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This profile was last updated on 3/26/14  and contains information from public web pages.

Member

Phone: (413) ***-****  HQ Phone
Naismith Memorial Basketball Hall of Fame
1000 West Columbus Avenue
Springfield , Massachusetts 01105
United States

Company Description: Located in Springfield, Mass., the city where basketball was born, the not-for-profit Naismith Memorial Basketball Hall of Fame promotes and preserves the game of...   more
Background

Employment History

Board Memberships and Affiliations

  • Founder
    South Philadelphia Hebrew Association
  • Founder
    Philadelphia Sphas
  • Founder
    South Philadelphia Hebrew Association-SPHAS
  • Founder
    Philadelphia Warriors
  • Member
    Basketball Hall of Fame

Education

  • University of Kansas
90 Total References
Web References
Eddie Gottlieb | Philly ...
www.jewishpress.com, 26 Mar 2014 [cached]
Eddie Gottlieb | Philly Historian Scores In Bid To Have NBA Pioneer Eddie Gottlieb Honored | Gottlieb, who immigrated as a boy from Kiev, Ukraine, was a founder, player and coach of one of the most important teams in basketball history: the South Philadelphia Hebrew Association club known by its acronym, the Sphas.
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Eddie Gottlieb
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Eddie Gottlieb
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But a passion for history - particularly Philadelphia history - prompted her to seek recognition for the hoops pioneer Eddie Gottlieb.
Morello succeeded last month when the Pennsylvania Historical and Museum Commission approved her application for Gottlieb, a member of the Naismith Memorial Basketball Hall of Fame, to be featured on an official state historical marker.
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The two-sided blue tablet with yellow lettering will be erected in Philadelphia, where Gottlieb lived most of his life and Morello now resides.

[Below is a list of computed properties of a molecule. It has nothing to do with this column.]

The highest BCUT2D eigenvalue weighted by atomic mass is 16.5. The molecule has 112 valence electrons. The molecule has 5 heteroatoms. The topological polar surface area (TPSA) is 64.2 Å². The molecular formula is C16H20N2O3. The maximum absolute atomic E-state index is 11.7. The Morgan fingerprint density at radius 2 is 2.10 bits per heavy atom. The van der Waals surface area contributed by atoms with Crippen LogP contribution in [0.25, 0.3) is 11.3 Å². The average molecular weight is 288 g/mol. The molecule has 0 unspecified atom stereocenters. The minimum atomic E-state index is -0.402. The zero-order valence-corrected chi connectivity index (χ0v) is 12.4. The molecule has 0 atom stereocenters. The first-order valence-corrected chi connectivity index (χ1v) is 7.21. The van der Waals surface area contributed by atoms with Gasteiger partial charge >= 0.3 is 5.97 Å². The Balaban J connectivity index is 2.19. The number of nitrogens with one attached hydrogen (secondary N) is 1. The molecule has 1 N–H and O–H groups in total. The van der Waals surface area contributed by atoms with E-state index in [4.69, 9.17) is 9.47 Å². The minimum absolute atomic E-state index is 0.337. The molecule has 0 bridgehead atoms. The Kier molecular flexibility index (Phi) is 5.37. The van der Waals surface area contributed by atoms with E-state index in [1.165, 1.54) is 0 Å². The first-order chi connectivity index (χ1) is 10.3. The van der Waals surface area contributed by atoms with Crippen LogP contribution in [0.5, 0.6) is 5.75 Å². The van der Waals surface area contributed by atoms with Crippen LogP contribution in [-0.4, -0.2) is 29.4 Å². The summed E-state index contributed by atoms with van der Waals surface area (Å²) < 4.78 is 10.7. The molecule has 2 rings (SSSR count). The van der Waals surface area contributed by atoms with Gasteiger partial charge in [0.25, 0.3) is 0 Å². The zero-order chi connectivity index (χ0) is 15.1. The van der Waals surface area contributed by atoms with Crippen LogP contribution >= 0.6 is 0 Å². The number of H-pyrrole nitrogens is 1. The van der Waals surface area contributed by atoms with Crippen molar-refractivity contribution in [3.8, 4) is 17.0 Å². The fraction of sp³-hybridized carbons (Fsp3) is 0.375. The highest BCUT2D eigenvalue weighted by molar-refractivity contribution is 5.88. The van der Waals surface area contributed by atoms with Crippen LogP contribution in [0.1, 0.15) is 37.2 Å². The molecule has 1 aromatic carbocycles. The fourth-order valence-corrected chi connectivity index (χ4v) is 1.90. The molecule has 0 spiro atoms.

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Gottlieb, who immigrated as a boy from Kiev, Ukraine, was a founder, player and coach of one of the most important teams in basketball history: the South Philadelphia Hebrew Association club known by its acronym, the Sphas.
Through the 1940s, the nearly all-Jewish Sphas won 10 championships in three leagues, out of which the National Basketball Association emerged in 1949 to become what today is a multibillion-dollar business.
Post-Sphas, Gottlieb coached and owned the Philadelphia (now Golden State) Warriors from 1946 to 1962. For a quarter-century he chaired the NBA's Rules Committee, and for many years he plotted the league's schedule of games using pen and paper.
Gottlieb died at 81 in 1979. By then he had been inducted into the Hall of Fame in Springfield, Mass., basketball's birthplace; the International Jewish Sports Hall of Fame in Netanya, Israel; and the Philadelphia Jewish Sports Hall of Fame.
While a state historical marker was placed last year at the North Broad Street site of the Broadwood Hotel, where the Sphas played many home games in its ballroom, Gottlieb will "now have his own marker," Morello said.
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Writing to the Pennsylvania Historical and Museum Commission last Sept. 26, the NBA's then-commissioner, David Stern, supported the initiative for the historical marker, calling Gottlieb "a leader and innovator in the early growth and development of professional basketball in the United States."
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"Few men have contributed more to basketball and, in particular, to the development of the NBA during its nascent years than Eddie Gottlieb," Stern wrote.
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The marker's possible sites, Morello said, include the corner of Broad Street and Snyder Avenue, outside South Philadelphia High School, where Gottlieb graduated in 1916; and 45th and Market streets, the site of the Warriors' Philadelphia Arena.
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The NBA is "pleased that [Gottlieb] is being recognized with a historical marker," Bass said, adding that "any time we can be involved with recognizing the great contributions to our game, we appreciate and welcome the opportunity."
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Harvey Pollack, director of statistical information for the Philadelphia 76ers and someone who knew Gottlieb well from their Warriors days, had approached the 76ers and the NBA to recommend honoring Gottlieb with the marker.
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Of the approximately 40 historical markers Morello said her work has yielded, Gottlieb's will be the third Jewish-American (following Revolutionary War patriot Haym Solomon and Rabbi Israel Goldstein) and the fifth in sports (the others are Connie Mack, Roy Campanella, Shibe Park and African-American baseball).